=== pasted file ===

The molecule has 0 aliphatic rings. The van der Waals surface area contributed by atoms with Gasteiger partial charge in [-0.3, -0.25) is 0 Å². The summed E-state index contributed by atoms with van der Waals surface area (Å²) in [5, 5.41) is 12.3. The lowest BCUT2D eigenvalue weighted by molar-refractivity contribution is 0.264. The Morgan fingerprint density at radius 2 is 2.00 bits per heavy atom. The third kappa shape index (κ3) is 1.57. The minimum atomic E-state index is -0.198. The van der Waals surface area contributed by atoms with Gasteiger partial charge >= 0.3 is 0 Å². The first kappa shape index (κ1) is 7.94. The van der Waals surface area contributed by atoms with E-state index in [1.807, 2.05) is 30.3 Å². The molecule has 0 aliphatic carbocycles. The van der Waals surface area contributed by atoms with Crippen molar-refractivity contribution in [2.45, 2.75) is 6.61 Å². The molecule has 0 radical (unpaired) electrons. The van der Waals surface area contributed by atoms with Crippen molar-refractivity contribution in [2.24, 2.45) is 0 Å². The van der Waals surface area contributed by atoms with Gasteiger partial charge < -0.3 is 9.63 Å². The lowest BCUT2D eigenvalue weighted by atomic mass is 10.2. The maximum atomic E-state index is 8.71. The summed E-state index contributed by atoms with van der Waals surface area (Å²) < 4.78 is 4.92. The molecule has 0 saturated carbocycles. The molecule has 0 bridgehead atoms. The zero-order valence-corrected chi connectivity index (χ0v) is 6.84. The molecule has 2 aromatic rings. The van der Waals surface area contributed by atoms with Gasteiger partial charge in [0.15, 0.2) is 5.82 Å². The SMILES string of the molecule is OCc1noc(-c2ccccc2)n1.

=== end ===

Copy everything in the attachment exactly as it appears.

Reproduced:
The molecule has 0 aliphatic rings. The van der Waals surface area contributed by atoms with Gasteiger partial charge in [-0.3, -0.25) is 0 Å². The summed E-state index contributed by atoms with van der Waals surface area (Å²) in [5, 5.41) is 12.3. The lowest BCUT2D eigenvalue weighted by molar-refractivity contribution is 0.264. The Morgan fingerprint density at radius 2 is 2.00 bits per heavy atom. The third kappa shape index (κ3) is 1.57. The minimum atomic E-state index is -0.198. The van der Waals surface area contributed by atoms with Gasteiger partial charge >= 0.3 is 0 Å². The first kappa shape index (κ1) is 7.94. The van der Waals surface area contributed by atoms with E-state index in [1.807, 2.05) is 30.3 Å². The molecule has 0 aliphatic carbocycles. The van der Waals surface area contributed by atoms with Crippen molar-refractivity contribution in [2.45, 2.75) is 6.61 Å². The molecule has 0 radical (unpaired) electrons. The van der Waals surface area contributed by atoms with Crippen molar-refractivity contribution in [2.24, 2.45) is 0 Å². The van der Waals surface area contributed by atoms with Gasteiger partial charge < -0.3 is 9.63 Å². The lowest BCUT2D eigenvalue weighted by atomic mass is 10.2. The maximum atomic E-state index is 8.71. The summed E-state index contributed by atoms with van der Waals surface area (Å²) < 4.78 is 4.92. The molecule has 0 saturated carbocycles. The molecule has 0 bridgehead atoms. The zero-order valence-corrected chi connectivity index (χ0v) is 6.84. The molecule has 2 aromatic rings. The van der Waals surface area contributed by atoms with Gasteiger partial charge in [0.15, 0.2) is 5.82 Å². The SMILES string of the molecule is OCc1noc(-c2ccccc2)n1.